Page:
the (gut) microbiome: the main root cause

what is the gut microbiome? 

The microbiome is the trillions of microorganisms (also called microbes or microbiota) of thousands of different species that live over and inside the surfaces of our body, like a ‘living’ paint, which at a microscopic scale, is teeming with life. These living microorganisms include not only bacteria, but also fungi, parasites, and viruses. 

The largest concentrations of microbes are found in our gut, particularly in our large intestine (although there is growing evidence that these microbe populations are everywhere, including the lung and even the brain). Since 2007, when the massive human microbiome project2 was first launched, research has exploded and we have discovered that these microorganisms (the number of them, types of different ‘bugs’ and the interplay between them) all have a profound effect on our health. In a way, our microbiome could be said to be the most important ‘organ’ in our body.

The organisms in the microbiome can be either helpful or potentially harmful, and even those deemed harmful can react differently in different environments, meaning there is still a lot to learn! Most microbes are symbiotic (both they and our human body benefit from them being there), but some have been identified as being pathogenic (damaging or causing disease). 

These gut microorganisms can produce chemical signals and proteins that interact with our immune system (80% of which, live in our gut),2 our enteric nervous system (a vast nerve network, which connects directly to our brain, via the vagus nerve) and also our gut wall, either improving our health, or creating leaky gut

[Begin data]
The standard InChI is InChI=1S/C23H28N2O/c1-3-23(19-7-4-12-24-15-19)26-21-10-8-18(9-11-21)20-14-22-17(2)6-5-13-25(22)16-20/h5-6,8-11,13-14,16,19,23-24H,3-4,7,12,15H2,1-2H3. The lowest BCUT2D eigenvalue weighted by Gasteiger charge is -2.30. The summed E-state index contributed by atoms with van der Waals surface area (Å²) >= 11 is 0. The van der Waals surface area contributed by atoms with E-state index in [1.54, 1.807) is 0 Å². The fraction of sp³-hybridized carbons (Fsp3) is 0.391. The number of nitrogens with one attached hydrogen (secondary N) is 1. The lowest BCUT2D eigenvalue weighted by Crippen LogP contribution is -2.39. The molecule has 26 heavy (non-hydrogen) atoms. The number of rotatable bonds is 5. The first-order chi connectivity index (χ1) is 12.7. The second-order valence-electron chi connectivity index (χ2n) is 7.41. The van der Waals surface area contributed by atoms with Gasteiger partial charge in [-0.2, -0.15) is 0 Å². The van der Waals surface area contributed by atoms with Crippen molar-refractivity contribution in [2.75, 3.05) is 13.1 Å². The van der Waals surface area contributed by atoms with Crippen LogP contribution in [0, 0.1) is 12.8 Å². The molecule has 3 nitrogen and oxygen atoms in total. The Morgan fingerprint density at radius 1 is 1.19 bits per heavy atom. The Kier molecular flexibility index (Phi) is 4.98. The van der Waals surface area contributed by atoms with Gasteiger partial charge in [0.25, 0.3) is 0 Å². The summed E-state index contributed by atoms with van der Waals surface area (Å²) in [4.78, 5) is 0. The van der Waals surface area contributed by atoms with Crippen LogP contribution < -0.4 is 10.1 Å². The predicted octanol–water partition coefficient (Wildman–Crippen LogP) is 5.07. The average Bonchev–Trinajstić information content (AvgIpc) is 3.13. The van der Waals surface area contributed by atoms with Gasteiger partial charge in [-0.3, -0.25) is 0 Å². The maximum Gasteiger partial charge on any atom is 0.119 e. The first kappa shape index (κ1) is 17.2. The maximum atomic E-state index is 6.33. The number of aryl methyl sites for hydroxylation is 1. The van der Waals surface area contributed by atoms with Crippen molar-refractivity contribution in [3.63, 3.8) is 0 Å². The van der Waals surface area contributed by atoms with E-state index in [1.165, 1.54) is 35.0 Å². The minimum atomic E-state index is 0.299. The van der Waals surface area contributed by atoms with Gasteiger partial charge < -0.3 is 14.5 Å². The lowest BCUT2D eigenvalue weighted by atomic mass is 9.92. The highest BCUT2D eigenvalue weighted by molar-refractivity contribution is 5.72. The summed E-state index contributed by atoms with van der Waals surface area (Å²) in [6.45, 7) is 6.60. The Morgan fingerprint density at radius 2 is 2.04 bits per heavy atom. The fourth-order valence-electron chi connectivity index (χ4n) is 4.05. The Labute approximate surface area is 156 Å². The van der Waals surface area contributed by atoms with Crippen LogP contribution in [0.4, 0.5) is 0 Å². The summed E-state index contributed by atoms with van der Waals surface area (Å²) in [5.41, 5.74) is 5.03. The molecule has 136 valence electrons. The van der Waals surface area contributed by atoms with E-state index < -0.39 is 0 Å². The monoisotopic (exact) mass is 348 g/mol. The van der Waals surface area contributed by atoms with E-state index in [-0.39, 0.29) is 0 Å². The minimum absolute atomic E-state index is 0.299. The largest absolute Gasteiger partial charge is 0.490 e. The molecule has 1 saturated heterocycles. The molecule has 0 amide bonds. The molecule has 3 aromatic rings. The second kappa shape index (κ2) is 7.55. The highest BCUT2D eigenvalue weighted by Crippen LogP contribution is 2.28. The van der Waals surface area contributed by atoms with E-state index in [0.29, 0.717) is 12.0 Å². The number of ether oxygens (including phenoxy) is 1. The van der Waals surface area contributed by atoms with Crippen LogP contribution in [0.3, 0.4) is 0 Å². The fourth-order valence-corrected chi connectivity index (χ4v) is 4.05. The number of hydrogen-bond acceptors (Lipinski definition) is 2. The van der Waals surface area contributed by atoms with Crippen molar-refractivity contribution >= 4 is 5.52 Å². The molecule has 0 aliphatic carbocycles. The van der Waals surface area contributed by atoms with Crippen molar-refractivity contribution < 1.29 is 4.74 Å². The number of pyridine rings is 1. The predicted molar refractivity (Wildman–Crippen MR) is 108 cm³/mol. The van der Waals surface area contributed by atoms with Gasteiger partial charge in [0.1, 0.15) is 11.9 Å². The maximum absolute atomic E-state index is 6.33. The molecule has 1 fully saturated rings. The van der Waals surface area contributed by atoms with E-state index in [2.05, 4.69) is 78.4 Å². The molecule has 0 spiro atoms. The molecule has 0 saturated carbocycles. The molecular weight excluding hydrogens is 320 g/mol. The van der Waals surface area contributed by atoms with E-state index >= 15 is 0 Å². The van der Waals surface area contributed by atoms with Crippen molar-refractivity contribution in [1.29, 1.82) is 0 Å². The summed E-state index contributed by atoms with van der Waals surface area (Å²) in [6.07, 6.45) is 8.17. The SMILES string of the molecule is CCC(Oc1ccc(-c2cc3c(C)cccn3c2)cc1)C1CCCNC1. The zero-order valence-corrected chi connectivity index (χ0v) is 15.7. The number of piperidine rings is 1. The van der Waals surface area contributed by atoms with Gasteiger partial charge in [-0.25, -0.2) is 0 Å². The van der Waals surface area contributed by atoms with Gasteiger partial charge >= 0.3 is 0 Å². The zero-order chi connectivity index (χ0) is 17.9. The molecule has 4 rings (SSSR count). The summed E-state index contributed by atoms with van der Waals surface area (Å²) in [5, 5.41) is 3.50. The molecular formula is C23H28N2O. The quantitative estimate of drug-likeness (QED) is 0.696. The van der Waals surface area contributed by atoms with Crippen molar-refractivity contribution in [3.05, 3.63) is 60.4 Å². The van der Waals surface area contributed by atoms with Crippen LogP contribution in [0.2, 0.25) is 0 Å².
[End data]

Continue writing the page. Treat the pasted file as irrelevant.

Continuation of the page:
Many of our gut villains can disrupt the healthy microbiome balance and when this disruption is severe and prolonged, we call it dysbiosis. Dysbiosis is thought to be a root cause of many chronic diseases,3 mental illness, inflammation and multiple health symptoms.  

how does the microbiome develop?

Each person’s microbiome composition is as unique as a fingerprint.4 It begins developing in your mothers’ womb. The first microbiome ‘seeding’ is from your mother, as you pass through the birth canal. This new microbiome is then nourished and supported by breastfeeding and early infant experiences. 

Antibiotics, caesarean section, your mothers’ microbiome health and bottle feeding can all disrupt this early microbiome and have long-term effects. Throughout life, diet, environmental exposures, stress and medications can all impact the microbiome composition and can either be beneficial to health, or place you at a greater risk of many diseases. 

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references:

  1. Turnbaugh, P., Ley, R., Hamady, M. et al. The Human Microbiome Project Nature 449, 804–810 (2007). https://doi.org/10.1038/nature06244
  2. G. A. Castro and C. J. Arntzen Immunophysiology of the gut: a research frontier for integrative studies of the common mucosal immune system | American Journal of Physiology-Gastrointestinal and Liver Physiology 1993 265:4, G599-G610 
  3. Clarke TH, Gomez A, Singh H, Nelson KE, Brinkac LM. Integrating the microbiome as a resource in the forensics toolkit Forensic Sci Int Genet. 2017 Sep;30:141-147. doi: 10.1016/j.fsigen.2017.06.008. Epub 2017 Jun 27. PMID: 28728057.
  4. Dunn AB, Jordan S, Baker BJ, Carlson NS. The Maternal Infant Microbiome: Considerations for Labor and Birth . MCN Am J Matern Child Nurs. 2017 Nov/Dec;42(6):318-325. doi: 10.1097/NMC.0000000000000373. PMID: 28825919; PMCID: PMC5648605.